creeps in and takes over when a bunch of guys are farting around with a project of some sort and it’s as much of a social scene as anything professional. It’s illogical, I know, because then you go and put it on the interwebs and your wife and mother and teenage daughters can all see and hear it if they want to. I’m just saying there’s something primal here. And there are other podcasts with lots of women on. Let the IoT be the IoT!

    • Allison   On   August 13, 2015 at 2:50 am

      Also a woman. And I’ve been on this podcast. Probably almost a dozen times in different capacities, but I never really counted. Anyway, I always felt welcome, and I thought there was good chemistry. I stopped coming on because I’ve largely moved past mormonism, and I find that I usually don’t have much to contribute when it comes to talking about it anymore. I still listen/read to some things. I was stoked to hear IOT’s Sunstone presentation and it didn’t disappoint!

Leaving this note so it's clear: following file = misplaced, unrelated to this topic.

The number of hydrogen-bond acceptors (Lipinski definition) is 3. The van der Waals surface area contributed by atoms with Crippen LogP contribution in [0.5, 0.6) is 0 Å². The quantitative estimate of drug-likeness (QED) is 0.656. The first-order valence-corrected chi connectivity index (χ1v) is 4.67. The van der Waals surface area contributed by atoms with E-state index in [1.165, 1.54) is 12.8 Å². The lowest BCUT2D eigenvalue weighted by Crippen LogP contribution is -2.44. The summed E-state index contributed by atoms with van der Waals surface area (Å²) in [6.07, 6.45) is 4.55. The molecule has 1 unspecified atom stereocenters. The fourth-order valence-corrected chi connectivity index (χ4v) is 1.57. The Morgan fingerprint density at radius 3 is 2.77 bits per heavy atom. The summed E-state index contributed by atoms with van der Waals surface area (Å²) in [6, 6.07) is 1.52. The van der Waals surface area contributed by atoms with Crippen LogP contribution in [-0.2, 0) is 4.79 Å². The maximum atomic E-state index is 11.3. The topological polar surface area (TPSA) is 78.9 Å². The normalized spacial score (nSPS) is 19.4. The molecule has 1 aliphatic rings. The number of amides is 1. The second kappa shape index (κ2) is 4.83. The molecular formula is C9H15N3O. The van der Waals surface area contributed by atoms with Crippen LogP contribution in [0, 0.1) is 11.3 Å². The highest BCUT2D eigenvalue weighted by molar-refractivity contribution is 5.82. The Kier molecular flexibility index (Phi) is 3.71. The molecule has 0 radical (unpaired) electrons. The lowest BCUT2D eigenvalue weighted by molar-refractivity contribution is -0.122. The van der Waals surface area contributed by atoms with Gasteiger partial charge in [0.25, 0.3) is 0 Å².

I think it’s exactly as they say: it’s a matter of *availability, *willingness to participate and contribute content/ideas and *chemistry. I can imagine that all three of those things are hard to find in one person.
      If I’m honest, I do like the boys club. And it’s a full club as it is. Adding more voices (male or female) wouldn’t inherently make it better, and might make it feel crowded. I honestly think it just boils down to a matter of preference/taste of the listeners and has nothing to do with sexism on the part of the podcasters, as much as people love to find faults and give labels. The product they produce is not lacking, in my opinion. If I thought it was, I wouldn’t listen. Or I would send in a creative piece of lady-awesomeness in hopes of blowing their minds and see if they wanted to have me on. Oh wait… I did do that. 😉 Nothing stopping any other ladies out there from doing the same.

      • Marc young   On   August 13, 2015 at 3:59 am

        “as much as people love to find faults and give labels.”
        I know. What a fault-finder and label-giver.

      • Allison   On   August 13, 2015 at 5:22 am

        Not sure what your comment means, either of them actually. But I wasn’t speaking directly to you, I apologize that it ceetainly seemed that way. Just speaking to the general criticism the podcast gets about lack of female voices. I should probably have made a separate comment and not a reply directly to you.